State of Iowa v. Dalton Wayne Cook, No. 21–0522
Opinion date: October 20, 2023
On further review from the Iowa Court of Appeals

Issues:

  • Whether the evidence was sufficient to support Cook’s conviction for willful injury causing serious injury.
  • Whether Cook’s convictions for willful injury causing serious injury and first-degree robbery should have been merged.

The Court held that the evidence presented at trial was sufficient to support Dalton Wayne Cook’s conviction for willful injury causing serious injury. It also held that the convictions for willful injury causing serious injury and first-degree robbery should not merge, concluding that each offense has distinct elements that do not overlap entirely. Specifically, first-degree robbery can be committed with a dangerous weapon without inflicting serious injury, which is a requisite element of willful injury causing serious injury. As such, the separate convictions protect against different harms, and the merger was not required by law. Chief Justice Christensen authored the opinion of a unanimous Court.

 

State of Iowa v. Johnny Blahnik Church, No. 22–0089
Opinion date: October 27, 2023
On further review from the Iowa Court of Appeals

Issue:

  • Whether the district court abused its discretion and coerced the jury’s verdict by giving a verdict-urging instruction after being informed that the jury was divided and that one juror was not following instructions.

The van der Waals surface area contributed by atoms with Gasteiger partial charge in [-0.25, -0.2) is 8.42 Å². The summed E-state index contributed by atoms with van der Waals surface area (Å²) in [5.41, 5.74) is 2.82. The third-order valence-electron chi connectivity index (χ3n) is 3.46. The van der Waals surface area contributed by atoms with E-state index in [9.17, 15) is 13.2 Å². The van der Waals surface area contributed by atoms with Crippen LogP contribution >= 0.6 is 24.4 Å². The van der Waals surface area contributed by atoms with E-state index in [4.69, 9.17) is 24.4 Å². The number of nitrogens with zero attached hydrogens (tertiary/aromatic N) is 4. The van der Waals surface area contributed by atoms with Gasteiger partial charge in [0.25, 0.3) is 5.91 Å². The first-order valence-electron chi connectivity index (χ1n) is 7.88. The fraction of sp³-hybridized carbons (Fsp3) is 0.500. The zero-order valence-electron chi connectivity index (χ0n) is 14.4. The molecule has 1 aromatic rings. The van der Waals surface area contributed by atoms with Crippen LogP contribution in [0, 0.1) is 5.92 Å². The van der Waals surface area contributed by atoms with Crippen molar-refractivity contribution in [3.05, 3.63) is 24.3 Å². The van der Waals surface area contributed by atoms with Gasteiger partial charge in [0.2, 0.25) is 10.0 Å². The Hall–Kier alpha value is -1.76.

Johnny Blahnik Church, charged with first-degree murder and other offenses after stabbing another person and then misleading investigators, was found guilty of second-degree murder among other charges. The jury deliberations encountered a deadlock, with the jury communicating to the district court that one juror was not following the specific rules set forth by the judge in the court’s jury instructions. The jury reported that despite multiple discussions, this juror remained steadfast, stating, “I don’t care, I’m not changing my opinion.” This led to the district court providing a supplemental verdict-urging instruction. The Court of Appeals had vacated Church’s convictions on the grounds of jury coercion, but the Supreme Court of Iowa evaluated the content of the instruction, the timing of the jury’s verdict post-instruction, and responses during juror polling to conclude otherwise.

Justice McDonald, writing for a unanimous Court, held that the district court’s verdict-urging instruction given was consistent with precedents, did not single out any minority opinion jurors, and emphasized unanimity “if possible” and “if the jurors could conscientiously do so.” The subsequent deliberation lasting several hours and affirmative responses without hesitation during juror polling indicated that the jury’s decision was not coerced.